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B-List Delights: Black Mirror

Looking to ponder life more deeply than you originally hoped? “Black Mirror” is the show for you. Without a doubt, it has quickly become a popular show created by Netflix to engulf their audience so they will wonder about technology. It practically gives you an existential crisis after watching a single episode. Created by Netflix, “Black Mirror” currently has four seasons and is renewed for a fifth. Director Charlie Brooker wants the audience to explore the depth of techno-paranoia. It was created as a modern version of “The Twilight Zone.” I could talk about almost all of the episodes and how insane they are, but I want to highlight the two episodes that really stuck with me more than the others.

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The first episode I want to bring to light is ‘Playtest’ (2016), which was the first episode that hooked me into the show. It started out somewhat boring, seeing a man walking around a public area. He spontaneously left home one day to explore the world, but runs into issues and decides to test a complex video game for money. At first, the traveler seems to enjoy the video game but is soon unable to differ virtual reality from reality. Problems arise within the horror video game and he has to ward them off. The ending was what really shocked me, not as much the horror part of the episode. I was speechless afterwards, staring at the black screen in front of me while my friend sat waiting for me to ask questions since she had already seen it. I don’t want to give the ending away, and I won’t, but it truly made me think about our technology and the future advancements. I don’t know how long it will take for us to create the complex video game that was in ‘Playtest’ but I believe it could be a part of our future. Aaron Morton’s work of the cinematography, the eerie and somewhat dark work, is what really finished off the episode.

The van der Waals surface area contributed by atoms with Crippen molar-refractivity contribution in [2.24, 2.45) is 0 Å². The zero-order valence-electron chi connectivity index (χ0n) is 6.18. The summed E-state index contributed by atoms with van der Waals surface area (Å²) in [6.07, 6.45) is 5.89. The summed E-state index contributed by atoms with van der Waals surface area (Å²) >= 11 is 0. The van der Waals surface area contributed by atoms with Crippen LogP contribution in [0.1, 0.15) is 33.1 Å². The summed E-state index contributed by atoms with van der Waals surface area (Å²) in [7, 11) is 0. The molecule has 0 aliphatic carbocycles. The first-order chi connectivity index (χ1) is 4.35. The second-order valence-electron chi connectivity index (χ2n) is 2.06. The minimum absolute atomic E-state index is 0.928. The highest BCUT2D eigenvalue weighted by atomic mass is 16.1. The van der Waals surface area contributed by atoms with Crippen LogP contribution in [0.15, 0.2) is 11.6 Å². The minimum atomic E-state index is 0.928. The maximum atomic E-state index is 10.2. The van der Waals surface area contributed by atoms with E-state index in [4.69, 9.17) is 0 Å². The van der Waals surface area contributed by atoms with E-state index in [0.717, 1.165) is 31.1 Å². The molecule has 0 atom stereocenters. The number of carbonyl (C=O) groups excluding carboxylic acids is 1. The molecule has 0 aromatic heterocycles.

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The other episode is ‘Nosedive’ (2017), where a woman named Lacie hopes to boost her social media status. The catch, people are able to and definitely will judge you by ratings on an online app after a “meaningful encounter” with you. Everywhere you go, people that are your drivers or baristas will rate you based on your actions. Those ratings affect the places you travel and people sometimes could refuse you things simply for that. The people in this utopionized world are trapped by the need to be loved by many, which isn’t too far off from reality. It slowly drives Lacie insane once she can’t reach a certain status. Seamus McGarvey left me shocked with the cinematography in ‘Nosedive’, with a colorful and technological edge.

Each episode is something different and new, where revelations are made every time. “Black Mirror” brings the technological fears to life and nudges at the limits of technological advancement. It is a show that you are able to watch by yourself, but of course you can always bring a friend to watch and discuss the episodes later.

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